Ultimately I agree with Ahelee: the best marketing that USMS can do is through the coaches and club experience. That -- together with opportunities for competition -- is what USMS is about. Somehow the message of that experience needs to be disseminated. (Heck, "outsiders" may even be under the impression that all USMS members participate in OW or pool competitions, when that number is more like 30%.)
New swimmers(ie less experienced) to usms may not be able to tell when a coach is good or when a coach has no idea what he/she is doing. This can led to injury to the swimmer.
Personally, I couldn’t imagine my life without Masters Swimming. The friends I’ve made through swimming and the fitness benefits make this a great organization and sport. I guess the marketing aspect of it may get some folks to look into swimming, but to me the real important message is for adults to get active and keep active through swimming. If they want to get faster, great. If they want to compete, great. But neither of these is as important as the exercise and camaraderie you find at a Masters workout.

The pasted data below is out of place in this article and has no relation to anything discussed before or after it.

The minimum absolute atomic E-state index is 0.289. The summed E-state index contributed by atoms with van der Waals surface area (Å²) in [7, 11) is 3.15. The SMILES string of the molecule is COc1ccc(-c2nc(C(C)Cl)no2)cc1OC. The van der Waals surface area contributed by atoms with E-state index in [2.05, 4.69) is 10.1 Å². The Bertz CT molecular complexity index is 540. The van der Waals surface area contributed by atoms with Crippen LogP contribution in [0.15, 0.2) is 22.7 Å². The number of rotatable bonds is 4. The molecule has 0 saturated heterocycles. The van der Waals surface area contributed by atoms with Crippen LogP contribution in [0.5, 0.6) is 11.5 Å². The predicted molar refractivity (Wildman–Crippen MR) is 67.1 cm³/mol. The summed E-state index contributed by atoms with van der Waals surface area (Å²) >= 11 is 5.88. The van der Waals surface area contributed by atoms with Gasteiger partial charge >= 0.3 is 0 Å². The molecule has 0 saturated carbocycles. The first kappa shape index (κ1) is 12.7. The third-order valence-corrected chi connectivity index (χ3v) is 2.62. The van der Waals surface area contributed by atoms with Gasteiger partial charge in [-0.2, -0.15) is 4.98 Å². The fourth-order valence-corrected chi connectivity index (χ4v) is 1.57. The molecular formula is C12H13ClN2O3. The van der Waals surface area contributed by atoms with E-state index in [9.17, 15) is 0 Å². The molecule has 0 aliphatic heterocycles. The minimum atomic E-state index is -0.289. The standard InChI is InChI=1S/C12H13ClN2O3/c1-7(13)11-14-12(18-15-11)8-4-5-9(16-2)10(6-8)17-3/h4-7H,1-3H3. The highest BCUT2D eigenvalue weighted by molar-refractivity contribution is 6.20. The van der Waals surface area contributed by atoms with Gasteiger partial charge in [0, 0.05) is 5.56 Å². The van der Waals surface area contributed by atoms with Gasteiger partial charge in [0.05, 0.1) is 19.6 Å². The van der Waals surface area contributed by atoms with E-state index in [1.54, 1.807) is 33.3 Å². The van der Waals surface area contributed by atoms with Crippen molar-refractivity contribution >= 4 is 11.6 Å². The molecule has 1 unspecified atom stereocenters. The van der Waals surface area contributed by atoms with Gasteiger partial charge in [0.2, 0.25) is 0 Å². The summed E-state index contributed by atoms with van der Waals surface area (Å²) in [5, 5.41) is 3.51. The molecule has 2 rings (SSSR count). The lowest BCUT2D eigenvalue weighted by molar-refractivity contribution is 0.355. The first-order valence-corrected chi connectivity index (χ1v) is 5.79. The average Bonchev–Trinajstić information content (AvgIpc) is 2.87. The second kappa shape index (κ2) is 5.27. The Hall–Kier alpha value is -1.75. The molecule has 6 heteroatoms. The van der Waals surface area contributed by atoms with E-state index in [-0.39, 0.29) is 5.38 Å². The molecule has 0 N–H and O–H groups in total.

I tend to think that more and better qualified coaches would draw more lap swimmers to local Masters workouts. Costs such as the USMS & LMSC registration fees, any Club fee or pool membership fees plus the coaching fee, are always a factor. I'd suggest that a coach might waive the coaching fee for a month after a new person joins his/her workout group. This would allow a new swimmer to get familiar with the program and if he/she decided to not be coached, he/she would still get the benefits of USMS membership.
Were the USMS-ASCA accredation courses to be offered online, that would help solve the problem of requiring coaches to travel to clinics or USMS staff travel to outlying workout groups across the country. Yes, someone would have to create the online courses so the instructor and the student could communicate via visual tools and emailed questions/answers. That would allow way more coaches to learn not only how to write better workouts and teach better technique, but also to market their programs to the lap swimmers.
Many (most?) of the blogs are also accessible to nonmembers, depending on the settings the blogger chooses.